(Seattle, Feb.14, 2013) In a major effort to advance discoveries in type 1 diabetes research, the Benaroya Research Institute at Virginia Mason (BRI) established the T1D Exchange Biobank Operations Center with a $4.4 million grant from The Leona M. and Harry B. Helmsley Charitable Trust. The T1D Exchange Biobank Operations Center led by Carla Greenbaum, MD, Director of the Diabetes Research Program at BRI, will coordinate clinical study proposals and sample requests including protocol design, sample procurement and distribution.
Dr. Greenbaum serves on the Joint Steering Committee for the T1D Exchange which offers a comprehensive view of type 1 diabetes including clinical and academic research, real-world data, clinically-annotated biosamples, and patient insights. The T1D Exchange consists of a Clinic Network with access to more than 100,000 patients, a Clinic Registry with over 26,000 well-characterized patients, the online community Glu, and the Biorepository whose goal it is to distribute, share and exchange meaningful data and biosamples to drive collaboration and disseminate knowledge across the type 1 diabetes (T1D) community.
"We are thrilled to see the establishment of the T1D Exchange Biobank Operations Center as a key factor in advancing the mission of T1D Exchange to speed better treatments, therapies and research. Giving biological samples is one way people touched by type 1 diabetes are empowered to contribute to improved outcomes on the path to a cure. We have a strong, productive working relationship with Dr. Carla Greenbaum and her team at the Benaroya Research Institute and are eager to see this collaboration yield data that will be impactful to the type 1 diabetes community," shared Dana Ball, CEO and Cofounder of the T1D Exchange.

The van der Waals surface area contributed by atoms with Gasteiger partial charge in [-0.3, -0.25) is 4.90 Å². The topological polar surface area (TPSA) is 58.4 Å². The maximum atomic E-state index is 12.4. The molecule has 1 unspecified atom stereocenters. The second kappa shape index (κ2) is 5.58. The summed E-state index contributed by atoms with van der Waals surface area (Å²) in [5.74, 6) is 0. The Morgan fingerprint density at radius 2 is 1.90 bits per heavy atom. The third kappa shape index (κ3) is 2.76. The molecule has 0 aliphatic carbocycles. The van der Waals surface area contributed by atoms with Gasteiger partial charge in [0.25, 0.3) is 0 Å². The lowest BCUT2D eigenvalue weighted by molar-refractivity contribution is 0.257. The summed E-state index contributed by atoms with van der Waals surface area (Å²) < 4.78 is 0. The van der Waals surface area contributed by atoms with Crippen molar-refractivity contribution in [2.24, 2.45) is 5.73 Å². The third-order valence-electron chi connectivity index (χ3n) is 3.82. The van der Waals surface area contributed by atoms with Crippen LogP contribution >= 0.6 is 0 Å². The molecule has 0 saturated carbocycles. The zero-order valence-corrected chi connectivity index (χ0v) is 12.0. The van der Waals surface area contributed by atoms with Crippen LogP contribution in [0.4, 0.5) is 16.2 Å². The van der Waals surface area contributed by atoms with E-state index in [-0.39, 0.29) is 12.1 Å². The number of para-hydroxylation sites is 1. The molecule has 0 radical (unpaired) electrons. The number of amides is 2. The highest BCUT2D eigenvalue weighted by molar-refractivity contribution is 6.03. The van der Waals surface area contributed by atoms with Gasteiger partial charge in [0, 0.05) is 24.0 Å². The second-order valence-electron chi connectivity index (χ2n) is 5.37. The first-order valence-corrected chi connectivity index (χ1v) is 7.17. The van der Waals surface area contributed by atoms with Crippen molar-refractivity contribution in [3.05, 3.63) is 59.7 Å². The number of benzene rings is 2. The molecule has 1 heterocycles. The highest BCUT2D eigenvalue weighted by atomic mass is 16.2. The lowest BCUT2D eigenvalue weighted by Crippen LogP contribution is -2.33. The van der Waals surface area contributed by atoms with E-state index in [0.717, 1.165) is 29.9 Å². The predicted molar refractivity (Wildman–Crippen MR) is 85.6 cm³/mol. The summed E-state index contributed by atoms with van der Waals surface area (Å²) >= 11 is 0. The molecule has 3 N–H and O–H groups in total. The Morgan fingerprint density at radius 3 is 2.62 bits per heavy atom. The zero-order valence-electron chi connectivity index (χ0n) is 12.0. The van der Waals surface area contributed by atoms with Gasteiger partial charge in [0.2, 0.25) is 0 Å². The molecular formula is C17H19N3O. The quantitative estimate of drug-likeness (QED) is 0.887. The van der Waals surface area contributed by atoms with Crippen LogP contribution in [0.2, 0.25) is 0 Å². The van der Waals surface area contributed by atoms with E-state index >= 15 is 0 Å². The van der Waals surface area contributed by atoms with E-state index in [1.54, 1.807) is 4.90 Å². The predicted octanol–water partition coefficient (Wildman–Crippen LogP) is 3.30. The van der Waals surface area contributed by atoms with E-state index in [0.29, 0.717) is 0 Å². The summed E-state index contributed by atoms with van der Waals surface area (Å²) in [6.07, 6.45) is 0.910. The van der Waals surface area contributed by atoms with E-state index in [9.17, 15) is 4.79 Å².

BRI was selected to receive this grant to establish the T1D Exchange Biobank Operations Center by the Helmsley Charitable Trust because of the organization's reputation in autoimmune diseases research with a focus in type 1 diabetes and biobanking. Under the direction of Dr. Greenbaum, BRI has created one of the world's most robust biobanks for the study of autoimmune disorders dating back to the year 2000. BRI actively maintains biobanks for eleven different autoimmune diseases. BRI also maintains a registry of healthy people for comparison purposes.
"BRI has a long track record of developing and maintaining biobanks which have led directly to the advancement of understanding autoimmune diseases, including type 1 diabetes. We are excited to be in on the ground floor of an initiative that will have enormous impact on the type 1 diabetes community by helping to facilitate research with a large numbers of participants. This work will accelerate our understanding, hopefully leading to a cure for this disease," notes Dr. Greenbaum.
"We are pleased to support this important initiative, which is in keeping with our strategy of filling gaps and creating tools that help the entire T1D community," said David Panzirer, a Trustee of the Helmsley Charitable Trust.
|Contact: Kay Branz|
Immune Tolerance Network